Fully recovered and ready for more adventure, we drove to Blenheim for a taste of the famous Savignon Blanc, or Sav as the locals call it. We hung out with Sam and Sina, friends of Margrethe. They took us wine tasting at Wither Hills, where sampled a selection of 4 wines, before we headed over to their uncle’s vineyard, for a proper tour and history of both the land and of wine making. We also got to do some skeet shooting. We were supposed to go to another wine tasting, but ended up sampling beer at a pub instead, because the food there was great. All good fun. In the evening we got to take part in a birthday party, so we lucked out with our timing.
When we left Blenheim, we drove to Picton and took the 3,5 hour ferry ride over to Wellington on the North Island. As soon as we got into town, Margrethe dropped me off, because I was going to see Star Wars: The Last Jedi at the cinema, while she headed up to our hostel, fittingly named Dwellington. She got to relax, while I got to immerse myself in the Star Wars universe. We were both happy.
The following day we got up early and drove to Putangirua Pinnacles, made famous as the Valley of the Dead in Lord of the Rings. We went for a nice and slightly scary hike.
We now put the pedal to the metal and drove to Tongariro National Park, where we met up with my brother Martin, his wife Emma and their son Hakon. We were really stoked to meet them, especially Hakon, because he was born while we were sailing to Easter Island and had now become 9 months old. We became instant buddies.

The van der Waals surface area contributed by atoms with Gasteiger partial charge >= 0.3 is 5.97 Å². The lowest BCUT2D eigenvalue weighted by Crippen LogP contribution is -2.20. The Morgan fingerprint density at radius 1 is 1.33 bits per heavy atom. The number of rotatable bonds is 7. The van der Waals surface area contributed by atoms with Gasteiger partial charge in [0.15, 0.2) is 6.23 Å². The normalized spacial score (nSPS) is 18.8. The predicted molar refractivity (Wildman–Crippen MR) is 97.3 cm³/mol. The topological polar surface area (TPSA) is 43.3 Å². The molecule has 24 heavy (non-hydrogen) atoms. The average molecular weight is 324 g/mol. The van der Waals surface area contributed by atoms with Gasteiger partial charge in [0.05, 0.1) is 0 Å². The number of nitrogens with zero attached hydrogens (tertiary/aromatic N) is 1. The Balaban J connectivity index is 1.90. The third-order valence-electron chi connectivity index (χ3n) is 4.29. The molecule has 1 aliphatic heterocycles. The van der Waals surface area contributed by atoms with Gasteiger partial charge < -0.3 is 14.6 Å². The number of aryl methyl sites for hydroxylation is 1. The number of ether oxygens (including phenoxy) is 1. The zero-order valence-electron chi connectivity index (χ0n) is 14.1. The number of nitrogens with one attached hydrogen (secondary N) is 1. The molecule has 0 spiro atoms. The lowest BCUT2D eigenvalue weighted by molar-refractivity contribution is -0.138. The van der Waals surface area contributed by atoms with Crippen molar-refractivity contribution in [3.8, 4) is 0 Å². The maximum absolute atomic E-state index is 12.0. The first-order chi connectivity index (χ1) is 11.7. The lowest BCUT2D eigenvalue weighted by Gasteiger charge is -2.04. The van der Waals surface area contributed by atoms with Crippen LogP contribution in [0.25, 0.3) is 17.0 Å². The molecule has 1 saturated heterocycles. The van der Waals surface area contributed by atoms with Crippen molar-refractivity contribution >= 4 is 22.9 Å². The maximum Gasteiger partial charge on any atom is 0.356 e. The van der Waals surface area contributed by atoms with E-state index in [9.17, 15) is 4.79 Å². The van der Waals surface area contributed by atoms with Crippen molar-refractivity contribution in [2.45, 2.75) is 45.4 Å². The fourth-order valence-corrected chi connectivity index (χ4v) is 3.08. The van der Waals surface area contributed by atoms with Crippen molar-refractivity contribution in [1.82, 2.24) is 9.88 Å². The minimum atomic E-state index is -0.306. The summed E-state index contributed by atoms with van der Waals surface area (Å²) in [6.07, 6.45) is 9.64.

The next morning we were off early to hike the Tongariro Alpine Crossing, which gives you excellent views of Mount Doom from the Lord of the Rings movies. It was a lovely hike, taking us up to 1800 meters in very dry terrain. Oddly enough it proved to be a lot easier for us than it had been for Frodo and Sam.
Martin & co drove to Raglan, while we drove to Waitomo and went inner tubing in the subterranean caves. It was awesome and a bit eerie to drift around in the caves. We got to see glowworms and learn that it’s their poop that glows and the reason they only live 5-7 days is that they have no mouths.
After a wet day of tubing, we drove to Solscape in Raglan and met up with Martin & co again. We now moved into their campervan: Martin, Emma and Hakon slept in the roof tent, while Margrethe and I slept inside the van. It worked surprisingly well.
Margrethe and I were nearing the end of our trip. She was flying home to celebrate Christmas in Norway, while I was staying an extra week with the gang in New Zealand and would fly home for New Years. She drove to Auckland, where she flew home from, while I stayed with Martin, Emma and Hakon in their RV. We were joined by my brother’s buddy Joachim, who had flown down with Tonje and their two daughters Oda and Idunn, and rented a massive RV. We were rolling around in style, with a big crew. Everyone was into surfing, but since I’m more comfortable below the waves, I became a natural babysitter for Hakon. It was a win-win situation. Hakon and I became best buddies and they got time to surf.
We drove down past New Plymouth and spent Christmas in Oakura Beach Holiday Park. It was sensational. We were camped on the beach with sensational views of the surf. Key words: Beers, BBQ, driftwood Christmas Tree, surfing and good times. We were having such a great time that the local newspaper interviewed us.
The surf wasn’t awesome every day, so on one of the off days, we hiked Mt. Teranaki. It was a bit foggy, but the trip was excellent.
The days flew by and before I knew it I was boarding a bus and heading for Auckland where I was flying out from. The month in New Zealand had flown and I was blown away by everything we had seen and experienced there. New Zealand is an amazing country, and I look forward to returning … There’s a number of spots that need revisiting!